Protests against the murder of Oscar Grant began on Jan. 7, 2009, the day of his funeral, when demands for killer cop Johannes Mehserle’s arrest were met with his resignation from the BART police force and his fleeing to Nevada. Oakland police responded with a massive display of militarized aggression. This rally, five days later at U.N. Plaza in San Francisco, was the next of countless protests that became the largest movement for justice for a police murder victim in U.S. history so far, leading to the mass movement now for justice for Trayvon Martin.

Oscar Grant was on parole from state prison at the time of his arrest, and in the past he had run from the police and had been shocked with a Taser. This information was somewhat responsibly reported in the media but it was spread wildly by police supporters and conservative groups. It was also officially entered into evidence in court, partly to show that Grant was “prone” to resisting arrest. Conservative groups have begun to insinuate that Trayvon Martin, who was under a five-day suspension “due to tardiness and not misbehavior” at the time he was killed, may have been suspended for more serious infractions.

6. The victim was not a victim, but an aggressor

The group that Oscar Grant was traveling with on the BART train on New Year’s Day 2009 was involved in an altercation. One witness states that Grant had been held in a headlock with a man, David Horowitch, who later testified that he had not been in a fight with Oscar Grant. Other witnesses could not identify who the person was who had been in the altercation with Horowitch. Police supporters also stated that Grant had attempted to physically assault Officer Pirone by kneeing him in the groin. Trayvon Martin was said to have been on top of George Zimmerman punching him, which is why Zimmerman was observed with wet, grass-stained clothing and a bloody nose, after chasing and confronting Martin.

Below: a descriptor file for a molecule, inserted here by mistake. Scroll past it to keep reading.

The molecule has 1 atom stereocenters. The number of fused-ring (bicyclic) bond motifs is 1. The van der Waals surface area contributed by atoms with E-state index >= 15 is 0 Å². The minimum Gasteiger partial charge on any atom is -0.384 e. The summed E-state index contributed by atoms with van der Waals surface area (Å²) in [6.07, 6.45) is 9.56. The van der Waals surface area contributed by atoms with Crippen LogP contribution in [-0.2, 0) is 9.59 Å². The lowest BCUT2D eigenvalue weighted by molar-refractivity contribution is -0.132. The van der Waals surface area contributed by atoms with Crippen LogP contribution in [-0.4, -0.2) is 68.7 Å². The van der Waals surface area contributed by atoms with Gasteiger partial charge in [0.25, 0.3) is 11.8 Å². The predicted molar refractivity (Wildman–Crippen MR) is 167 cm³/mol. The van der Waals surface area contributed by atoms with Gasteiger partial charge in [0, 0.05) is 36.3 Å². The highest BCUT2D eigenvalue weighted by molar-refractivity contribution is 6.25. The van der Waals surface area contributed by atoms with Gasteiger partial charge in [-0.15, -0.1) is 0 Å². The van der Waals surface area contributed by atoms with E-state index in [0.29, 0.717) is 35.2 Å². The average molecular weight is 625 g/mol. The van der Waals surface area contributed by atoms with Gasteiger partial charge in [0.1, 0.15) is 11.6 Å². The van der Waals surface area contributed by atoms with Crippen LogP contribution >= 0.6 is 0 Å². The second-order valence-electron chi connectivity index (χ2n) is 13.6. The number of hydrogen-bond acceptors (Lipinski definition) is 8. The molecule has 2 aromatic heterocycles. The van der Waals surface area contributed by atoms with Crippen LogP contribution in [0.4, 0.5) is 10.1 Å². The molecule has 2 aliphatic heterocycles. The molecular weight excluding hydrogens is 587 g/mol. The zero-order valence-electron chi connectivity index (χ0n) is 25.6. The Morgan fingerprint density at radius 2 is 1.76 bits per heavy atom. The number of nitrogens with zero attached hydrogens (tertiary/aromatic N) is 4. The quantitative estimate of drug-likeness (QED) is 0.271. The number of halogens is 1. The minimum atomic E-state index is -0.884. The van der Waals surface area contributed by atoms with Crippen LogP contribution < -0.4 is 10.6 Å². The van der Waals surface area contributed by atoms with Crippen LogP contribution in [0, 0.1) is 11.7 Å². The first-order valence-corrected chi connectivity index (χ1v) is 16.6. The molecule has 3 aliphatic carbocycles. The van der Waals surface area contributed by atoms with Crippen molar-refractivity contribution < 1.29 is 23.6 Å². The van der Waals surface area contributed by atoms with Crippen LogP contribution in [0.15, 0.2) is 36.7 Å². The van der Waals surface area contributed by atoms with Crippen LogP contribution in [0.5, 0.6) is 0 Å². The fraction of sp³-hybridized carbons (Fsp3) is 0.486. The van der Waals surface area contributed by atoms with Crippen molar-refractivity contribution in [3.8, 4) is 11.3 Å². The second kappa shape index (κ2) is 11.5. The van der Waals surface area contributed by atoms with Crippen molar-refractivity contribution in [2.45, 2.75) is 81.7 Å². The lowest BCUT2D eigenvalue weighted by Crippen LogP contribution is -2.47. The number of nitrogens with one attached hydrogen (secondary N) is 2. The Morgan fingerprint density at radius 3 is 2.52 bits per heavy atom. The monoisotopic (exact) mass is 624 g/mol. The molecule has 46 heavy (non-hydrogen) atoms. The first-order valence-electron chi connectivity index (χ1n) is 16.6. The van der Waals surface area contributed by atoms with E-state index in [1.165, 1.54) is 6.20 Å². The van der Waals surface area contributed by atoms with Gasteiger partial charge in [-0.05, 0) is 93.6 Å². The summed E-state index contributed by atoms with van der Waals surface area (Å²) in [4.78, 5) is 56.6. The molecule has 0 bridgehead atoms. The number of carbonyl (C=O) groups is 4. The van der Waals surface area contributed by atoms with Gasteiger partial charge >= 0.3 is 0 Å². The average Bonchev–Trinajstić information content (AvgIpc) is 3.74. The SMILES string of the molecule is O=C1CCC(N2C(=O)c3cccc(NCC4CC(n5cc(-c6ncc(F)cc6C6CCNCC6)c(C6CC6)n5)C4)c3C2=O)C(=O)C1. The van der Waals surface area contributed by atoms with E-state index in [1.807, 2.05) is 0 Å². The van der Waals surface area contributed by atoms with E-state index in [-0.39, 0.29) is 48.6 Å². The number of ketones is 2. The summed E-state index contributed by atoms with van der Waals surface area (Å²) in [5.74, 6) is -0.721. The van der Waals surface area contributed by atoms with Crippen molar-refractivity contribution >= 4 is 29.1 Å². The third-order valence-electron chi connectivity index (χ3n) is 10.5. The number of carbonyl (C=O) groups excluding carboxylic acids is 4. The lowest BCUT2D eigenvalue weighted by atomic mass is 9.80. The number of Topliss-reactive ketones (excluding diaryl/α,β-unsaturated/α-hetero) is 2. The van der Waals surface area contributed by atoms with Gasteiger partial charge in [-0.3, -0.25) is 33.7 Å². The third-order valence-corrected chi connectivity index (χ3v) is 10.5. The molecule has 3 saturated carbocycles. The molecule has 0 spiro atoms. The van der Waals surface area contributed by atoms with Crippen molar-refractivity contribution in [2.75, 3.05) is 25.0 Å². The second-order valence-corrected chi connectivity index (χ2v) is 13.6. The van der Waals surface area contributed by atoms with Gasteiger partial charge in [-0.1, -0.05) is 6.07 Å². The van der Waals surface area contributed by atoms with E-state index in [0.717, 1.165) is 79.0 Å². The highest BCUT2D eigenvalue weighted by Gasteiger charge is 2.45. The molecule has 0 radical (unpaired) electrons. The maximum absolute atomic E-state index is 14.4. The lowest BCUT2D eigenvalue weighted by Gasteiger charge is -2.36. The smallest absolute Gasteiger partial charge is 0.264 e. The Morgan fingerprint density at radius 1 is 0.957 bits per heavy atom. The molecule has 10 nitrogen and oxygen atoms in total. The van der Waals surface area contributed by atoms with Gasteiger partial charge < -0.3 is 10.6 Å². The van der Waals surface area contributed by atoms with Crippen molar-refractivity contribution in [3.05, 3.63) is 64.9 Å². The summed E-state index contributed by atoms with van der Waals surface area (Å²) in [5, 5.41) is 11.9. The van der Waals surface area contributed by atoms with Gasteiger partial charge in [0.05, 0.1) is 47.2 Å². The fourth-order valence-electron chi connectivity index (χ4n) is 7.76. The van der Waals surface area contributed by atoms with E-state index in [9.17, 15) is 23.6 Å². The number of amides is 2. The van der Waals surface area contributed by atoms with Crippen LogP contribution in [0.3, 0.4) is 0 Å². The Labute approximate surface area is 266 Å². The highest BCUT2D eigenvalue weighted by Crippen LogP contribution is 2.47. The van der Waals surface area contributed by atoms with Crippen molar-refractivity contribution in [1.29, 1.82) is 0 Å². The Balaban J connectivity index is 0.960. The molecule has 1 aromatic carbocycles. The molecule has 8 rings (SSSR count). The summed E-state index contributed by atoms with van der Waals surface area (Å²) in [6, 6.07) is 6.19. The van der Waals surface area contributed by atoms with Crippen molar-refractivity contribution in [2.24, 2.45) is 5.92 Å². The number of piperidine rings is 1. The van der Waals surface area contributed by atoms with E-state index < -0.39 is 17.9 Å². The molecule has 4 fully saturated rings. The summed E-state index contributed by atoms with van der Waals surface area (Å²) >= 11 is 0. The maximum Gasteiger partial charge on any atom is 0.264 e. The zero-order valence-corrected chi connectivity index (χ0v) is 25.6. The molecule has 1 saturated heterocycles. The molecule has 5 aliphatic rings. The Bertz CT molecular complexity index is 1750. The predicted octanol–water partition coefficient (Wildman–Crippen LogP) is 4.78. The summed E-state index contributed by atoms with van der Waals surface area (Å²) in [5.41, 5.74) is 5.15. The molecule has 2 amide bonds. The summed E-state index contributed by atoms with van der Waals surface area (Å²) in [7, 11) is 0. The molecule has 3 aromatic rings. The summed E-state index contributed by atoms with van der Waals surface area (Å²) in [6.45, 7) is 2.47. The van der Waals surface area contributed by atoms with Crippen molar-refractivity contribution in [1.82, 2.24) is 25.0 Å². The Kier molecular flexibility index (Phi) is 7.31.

7. Because the victim was an aggressor, it was his own fault

Law enforcement supporters have stated – and continue to state – that had Oscar Grant not been “fighting,” “causing trouble” or “resisting arrest,” he would be alive today. Trayvon Martin has been criticized for not answering Zimmerman’s questions demanding to know his identify etc., once Zimmerman exited his vehicle and confronted Martin. One commentator on a conservative website even stated that the now-ubiquitous photo of a sweatshirt-hooded Martin looking into a computer camera was “menancing” (sic).

8. ‘Questionable conduct’ as ‘fellow officer sympathy and support’

A woman who came forward as a witness to some of what occurred in the Trayvon Martin killing says that when she told her story to an investigating officer that she heard Martin calling for help, she was corrected by the officer and told it was Zimmerman who had been calling for help. Officer Tony Pirone stated that he clearly remembered Mehserle state that he was going to Tase Oscar Grant but did not clearly remember that Oscar Grant was trying to knee him in the groin. Additionally, Pirone and other officers testified that the scene of the incident was very unruly and that they feared for their lives to justify the shooting, when video evidence and witness testimony clearly showed that such was not the case.